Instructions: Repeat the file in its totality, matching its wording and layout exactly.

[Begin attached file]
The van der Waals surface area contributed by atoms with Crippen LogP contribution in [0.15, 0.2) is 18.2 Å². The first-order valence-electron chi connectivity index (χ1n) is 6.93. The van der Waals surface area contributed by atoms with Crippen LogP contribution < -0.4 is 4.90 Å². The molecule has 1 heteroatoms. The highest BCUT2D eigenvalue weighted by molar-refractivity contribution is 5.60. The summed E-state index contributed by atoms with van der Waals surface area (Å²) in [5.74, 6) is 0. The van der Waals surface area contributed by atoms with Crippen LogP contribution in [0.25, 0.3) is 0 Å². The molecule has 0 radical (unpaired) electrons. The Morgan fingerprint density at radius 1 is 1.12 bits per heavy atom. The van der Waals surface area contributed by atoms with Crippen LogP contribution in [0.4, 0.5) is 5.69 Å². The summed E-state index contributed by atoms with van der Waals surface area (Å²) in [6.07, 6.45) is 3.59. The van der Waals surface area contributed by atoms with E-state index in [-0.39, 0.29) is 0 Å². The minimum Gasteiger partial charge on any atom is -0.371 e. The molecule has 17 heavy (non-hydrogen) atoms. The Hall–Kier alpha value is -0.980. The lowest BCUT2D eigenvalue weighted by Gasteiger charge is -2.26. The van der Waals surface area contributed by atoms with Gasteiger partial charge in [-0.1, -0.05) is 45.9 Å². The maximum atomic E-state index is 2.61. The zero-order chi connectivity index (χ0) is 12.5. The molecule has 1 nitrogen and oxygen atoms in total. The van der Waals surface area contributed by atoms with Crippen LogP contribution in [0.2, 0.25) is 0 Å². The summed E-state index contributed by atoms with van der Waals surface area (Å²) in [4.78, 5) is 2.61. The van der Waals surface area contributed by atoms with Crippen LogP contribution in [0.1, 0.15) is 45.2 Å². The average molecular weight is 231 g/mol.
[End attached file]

The van der Waals surface area contributed by atoms with Crippen LogP contribution in [0.15, 0.2) is 18.2 Å². The first-order valence-electron chi connectivity index (χ1n) is 6.93. The van der Waals surface area contributed by atoms with Crippen LogP contribution < -0.4 is 4.90 Å². The molecule has 1 heteroatoms. The highest BCUT2D eigenvalue weighted by molar-refractivity contribution is 5.60. The summed E-state index contributed by atoms with van der Waals surface area (Å²) in [5.74, 6) is 0. The van der Waals surface area contributed by atoms with Crippen LogP contribution in [0.25, 0.3) is 0 Å². The molecule has 0 radical (unpaired) electrons. The Morgan fingerprint density at radius 1 is 1.12 bits per heavy atom. The van der Waals surface area contributed by atoms with Crippen LogP contribution in [0.4, 0.5) is 5.69 Å². The summed E-state index contributed by atoms with van der Waals surface area (Å²) in [6.07, 6.45) is 3.59. The van der Waals surface area contributed by atoms with E-state index in [-0.39, 0.29) is 0 Å². The minimum Gasteiger partial charge on any atom is -0.371 e. The molecule has 17 heavy (non-hydrogen) atoms. The Hall–Kier alpha value is -0.980. The lowest BCUT2D eigenvalue weighted by Gasteiger charge is -2.26. The van der Waals surface area contributed by atoms with Gasteiger partial charge in [-0.1, -0.05) is 45.9 Å². The maximum atomic E-state index is 2.61. The zero-order chi connectivity index (χ0) is 12.5. The molecule has 1 nitrogen and oxygen atoms in total. The van der Waals surface area contributed by atoms with Crippen LogP contribution in [0.2, 0.25) is 0 Å². The summed E-state index contributed by atoms with van der Waals surface area (Å²) in [4.78, 5) is 2.61. The van der Waals surface area contributed by atoms with Crippen LogP contribution in [0.1, 0.15) is 45.2 Å². The average molecular weight is 231 g/mol.